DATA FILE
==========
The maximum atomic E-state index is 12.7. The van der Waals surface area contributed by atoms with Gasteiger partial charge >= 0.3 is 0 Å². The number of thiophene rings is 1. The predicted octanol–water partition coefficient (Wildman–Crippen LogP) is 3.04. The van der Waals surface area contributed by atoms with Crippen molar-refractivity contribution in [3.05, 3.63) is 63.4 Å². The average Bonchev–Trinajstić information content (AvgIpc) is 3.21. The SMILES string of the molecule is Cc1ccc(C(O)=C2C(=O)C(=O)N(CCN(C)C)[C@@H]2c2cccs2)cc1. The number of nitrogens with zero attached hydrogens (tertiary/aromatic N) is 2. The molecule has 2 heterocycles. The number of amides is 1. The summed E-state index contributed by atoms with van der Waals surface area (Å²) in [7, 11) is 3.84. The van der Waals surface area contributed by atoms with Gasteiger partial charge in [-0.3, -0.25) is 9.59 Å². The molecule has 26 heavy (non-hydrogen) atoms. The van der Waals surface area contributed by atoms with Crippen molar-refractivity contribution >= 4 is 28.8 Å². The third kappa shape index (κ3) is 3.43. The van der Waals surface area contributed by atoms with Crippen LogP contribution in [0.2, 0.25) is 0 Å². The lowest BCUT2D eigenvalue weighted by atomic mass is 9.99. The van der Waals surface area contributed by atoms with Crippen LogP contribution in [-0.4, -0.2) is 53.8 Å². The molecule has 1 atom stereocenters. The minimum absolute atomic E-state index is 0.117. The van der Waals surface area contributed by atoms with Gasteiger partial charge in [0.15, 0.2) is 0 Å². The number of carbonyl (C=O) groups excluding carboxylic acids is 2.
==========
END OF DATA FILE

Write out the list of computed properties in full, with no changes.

The maximum atomic E-state index is 12.7. The van der Waals surface area contributed by atoms with Gasteiger partial charge >= 0.3 is 0 Å². The number of thiophene rings is 1. The predicted octanol–water partition coefficient (Wildman–Crippen LogP) is 3.04. The van der Waals surface area contributed by atoms with Crippen molar-refractivity contribution in [3.05, 3.63) is 63.4 Å². The average Bonchev–Trinajstić information content (AvgIpc) is 3.21. The SMILES string of the molecule is Cc1ccc(C(O)=C2C(=O)C(=O)N(CCN(C)C)[C@@H]2c2cccs2)cc1. The number of nitrogens with zero attached hydrogens (tertiary/aromatic N) is 2. The molecule has 2 heterocycles. The number of amides is 1. The summed E-state index contributed by atoms with van der Waals surface area (Å²) in [7, 11) is 3.84. The van der Waals surface area contributed by atoms with Gasteiger partial charge in [-0.3, -0.25) is 9.59 Å². The molecule has 26 heavy (non-hydrogen) atoms. The van der Waals surface area contributed by atoms with Crippen molar-refractivity contribution >= 4 is 28.8 Å². The third kappa shape index (κ3) is 3.43. The van der Waals surface area contributed by atoms with Crippen LogP contribution in [0.2, 0.25) is 0 Å². The lowest BCUT2D eigenvalue weighted by atomic mass is 9.99. The van der Waals surface area contributed by atoms with Crippen LogP contribution in [-0.4, -0.2) is 53.8 Å². The molecule has 1 atom stereocenters. The minimum absolute atomic E-state index is 0.117. The van der Waals surface area contributed by atoms with Gasteiger partial charge in [0.15, 0.2) is 0 Å². The number of carbonyl (C=O) groups excluding carboxylic acids is 2.